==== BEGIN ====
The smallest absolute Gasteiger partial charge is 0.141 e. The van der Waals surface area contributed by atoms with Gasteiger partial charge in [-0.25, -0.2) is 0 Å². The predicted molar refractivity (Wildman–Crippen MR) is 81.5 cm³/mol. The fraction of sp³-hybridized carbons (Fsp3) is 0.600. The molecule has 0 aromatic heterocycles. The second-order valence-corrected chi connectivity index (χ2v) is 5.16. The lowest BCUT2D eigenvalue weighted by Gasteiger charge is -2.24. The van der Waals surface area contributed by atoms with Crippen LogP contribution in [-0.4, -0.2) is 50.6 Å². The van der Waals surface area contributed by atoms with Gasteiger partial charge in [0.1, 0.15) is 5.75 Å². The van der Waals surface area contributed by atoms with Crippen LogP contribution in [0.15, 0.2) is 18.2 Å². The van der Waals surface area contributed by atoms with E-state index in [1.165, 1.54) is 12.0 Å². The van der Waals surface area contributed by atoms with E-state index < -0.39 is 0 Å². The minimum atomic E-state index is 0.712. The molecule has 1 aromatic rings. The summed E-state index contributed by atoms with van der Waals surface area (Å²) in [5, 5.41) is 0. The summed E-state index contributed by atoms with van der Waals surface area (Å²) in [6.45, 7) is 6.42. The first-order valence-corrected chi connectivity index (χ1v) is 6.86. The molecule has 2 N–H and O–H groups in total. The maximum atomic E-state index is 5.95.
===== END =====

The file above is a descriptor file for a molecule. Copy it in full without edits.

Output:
The smallest absolute Gasteiger partial charge is 0.141 e. The van der Waals surface area contributed by atoms with Gasteiger partial charge in [-0.25, -0.2) is 0 Å². The predicted molar refractivity (Wildman–Crippen MR) is 81.5 cm³/mol. The fraction of sp³-hybridized carbons (Fsp3) is 0.600. The molecule has 0 aromatic heterocycles. The second-order valence-corrected chi connectivity index (χ2v) is 5.16. The lowest BCUT2D eigenvalue weighted by Gasteiger charge is -2.24. The van der Waals surface area contributed by atoms with Crippen LogP contribution in [-0.4, -0.2) is 50.6 Å². The van der Waals surface area contributed by atoms with Gasteiger partial charge in [0.1, 0.15) is 5.75 Å². The van der Waals surface area contributed by atoms with Crippen LogP contribution in [0.15, 0.2) is 18.2 Å². The van der Waals surface area contributed by atoms with E-state index in [1.165, 1.54) is 12.0 Å². The van der Waals surface area contributed by atoms with E-state index < -0.39 is 0 Å². The minimum atomic E-state index is 0.712. The molecule has 1 aromatic rings. The summed E-state index contributed by atoms with van der Waals surface area (Å²) in [5, 5.41) is 0. The summed E-state index contributed by atoms with van der Waals surface area (Å²) in [6.45, 7) is 6.42. The first-order valence-corrected chi connectivity index (χ1v) is 6.86. The molecule has 2 N–H and O–H groups in total. The maximum atomic E-state index is 5.95.